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Health, Science & Environment

Dump Fire Evacuees return home


Thousands of Utah residents were able to return home on Saturday after a massive wildfire whipped through Saratoga Springs and Eagle Mountain last week. The fire began on Thursday and scorched more than 6,000 acres of land, coming dangerously close to homes but none were damaged. About 588 homes were evacuated Friday, but residents were able to return Saturday evening. Officials had determined a shift in wind pushed the fire back on itself. Steve Layton says the flames were about 100 yards from his home in Saratoga Springs when he evacuated.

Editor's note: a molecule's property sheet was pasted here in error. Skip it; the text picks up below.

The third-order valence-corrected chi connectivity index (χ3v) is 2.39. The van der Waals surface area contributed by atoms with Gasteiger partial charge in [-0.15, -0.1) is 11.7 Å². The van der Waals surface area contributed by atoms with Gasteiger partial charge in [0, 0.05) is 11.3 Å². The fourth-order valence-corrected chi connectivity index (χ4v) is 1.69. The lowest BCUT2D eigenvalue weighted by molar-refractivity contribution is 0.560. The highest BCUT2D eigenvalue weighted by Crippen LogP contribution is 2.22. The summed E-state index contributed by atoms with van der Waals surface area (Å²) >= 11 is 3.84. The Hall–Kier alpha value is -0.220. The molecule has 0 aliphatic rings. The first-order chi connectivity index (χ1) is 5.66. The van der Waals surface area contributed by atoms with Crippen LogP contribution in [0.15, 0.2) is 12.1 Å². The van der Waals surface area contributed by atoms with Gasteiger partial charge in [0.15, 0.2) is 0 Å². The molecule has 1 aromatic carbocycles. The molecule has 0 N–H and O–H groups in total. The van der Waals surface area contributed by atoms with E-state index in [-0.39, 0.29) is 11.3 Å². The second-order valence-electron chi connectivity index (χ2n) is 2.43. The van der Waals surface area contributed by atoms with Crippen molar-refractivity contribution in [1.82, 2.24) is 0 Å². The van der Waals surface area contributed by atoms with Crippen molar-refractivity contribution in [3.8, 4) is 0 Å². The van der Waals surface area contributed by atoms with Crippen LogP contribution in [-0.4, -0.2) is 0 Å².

"It was after the evacuation order and I’m looking at the flames and they had grown back up to 50 foot and they were moving real close and really fast, that you know, it looked real, it was going to happen," he says.

Residents have been asked to stay alert in case the blaze moves back toward the homes. Nick Loveless is a firefighter with the Boise District  office of the Bureau of Land Management. He says the most difficult part about fighting the fire is the rough terrain and the weather.                                                                       

“It’s just been really hot," Loveless says. "Upper 90’s. It doesn’t take much for something to ignite and take off on us. These winds kicking up 20 plus miles per hour all day, blowing on us. That doesn’t help at all.”

The Dump Fire is the 20th blaze this year in Utah sparked by target shooters. By Sunday afternoon the fire was forty percent contained.


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